Why the fight between Fiat and GM is important to F1

The mediation process between General Motors and Fiat over the terms of a contract which was intended to enable the two companies to merge operations is now coming to an end and it seems that there is no sign of a settlement between the two parties. This means that if Fiat wants to insist that its debt-ridden car division be taken over by GM it will have to go to court to win the right to force a purchase. GM says that the deal has been negated because Fiat sold off the consumer credit activities of the car division and restructured the company in order to keep the business afloat. If no deal can be found Fiat will have no choice but to go to court but the danger of that move is that the process will take so long that the firm will run out of money before it is completed. Fiat Auto has massive debts that need to restructured in order that the firm remain solvent. This has led to rumours in recent weeks that the Italians may sell off Lancia and Iveco to raise more cash.

All of this activity is keeping Fiat boss Luca di Montezemolo very busy at the moment. Fiat also owns the Ferrari-Maserati company, the parent of the Ferrari F1 team, but is in no position to supply any funding to the team. Ferrari has made no secret of the fact that it needs to make the F1 programme more cost-effective and yet at the same time the team has been blocking cost-cutting measures it does not want. The only explanation for this is that the team does not want to undermine its current sporting advantage, gained by having a massive testing programme and a special relationship with Bridgestone.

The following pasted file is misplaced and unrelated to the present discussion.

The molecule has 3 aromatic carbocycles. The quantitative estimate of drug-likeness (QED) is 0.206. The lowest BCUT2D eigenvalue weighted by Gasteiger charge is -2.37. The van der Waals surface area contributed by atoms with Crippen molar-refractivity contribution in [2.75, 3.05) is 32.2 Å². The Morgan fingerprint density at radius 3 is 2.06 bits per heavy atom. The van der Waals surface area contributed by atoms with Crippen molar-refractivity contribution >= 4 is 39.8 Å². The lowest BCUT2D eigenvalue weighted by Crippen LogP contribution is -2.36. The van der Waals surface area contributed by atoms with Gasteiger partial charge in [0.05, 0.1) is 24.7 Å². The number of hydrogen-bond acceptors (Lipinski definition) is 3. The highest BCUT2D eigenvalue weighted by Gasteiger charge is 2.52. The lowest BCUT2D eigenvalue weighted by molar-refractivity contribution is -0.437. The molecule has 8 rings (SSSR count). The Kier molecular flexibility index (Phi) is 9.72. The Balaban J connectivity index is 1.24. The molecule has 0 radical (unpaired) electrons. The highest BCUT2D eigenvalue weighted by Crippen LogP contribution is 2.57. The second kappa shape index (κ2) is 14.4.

Ferrari, however, does need to come back to the F1 negotiating table at some point because even if Bernie Ecclestone pays $150m upfront to the team (as our sources suggest is what convinced the team to sign a new contract intended to cover the period period from 2008 to 2012) the team will run out of money if it has to continue spending at the current rate. There are also fears about what will happen if Marlboro pulls the plug on its funding. At the moment the tobacco giant seems to think it can go on beyond 2006 but that is a can of worms which the sport would do well not to open. Rivals teams are already saying that F1 now needs to dump tobacco and that any continued backing will stop other firms from coming in. this opens the way for potential legal actions between the teams as well as legal actions between governments and the tobacco giant.

That may sound unlikely but Ferrari has now become so politically isolated in F1 that people are beginning to question whether the team really is that important to the sport. They argue that many famous marques, notably Lotus, Maserati, Matra and others, have disappeared from F1 and that Grand Prix racing has survived without them and would survive without Ferrari if it had to.

This is dangerous talk but there are an increasing number of people in the other F1 teams who say that they do not care and point to the fact that the Ferrari-FIA-FOM contract is only for five years (rather than the 10 or 15 years that had been bandied around a few months ago) and that Ferrari, therefore, is only willing to commit to F1 for another five year.

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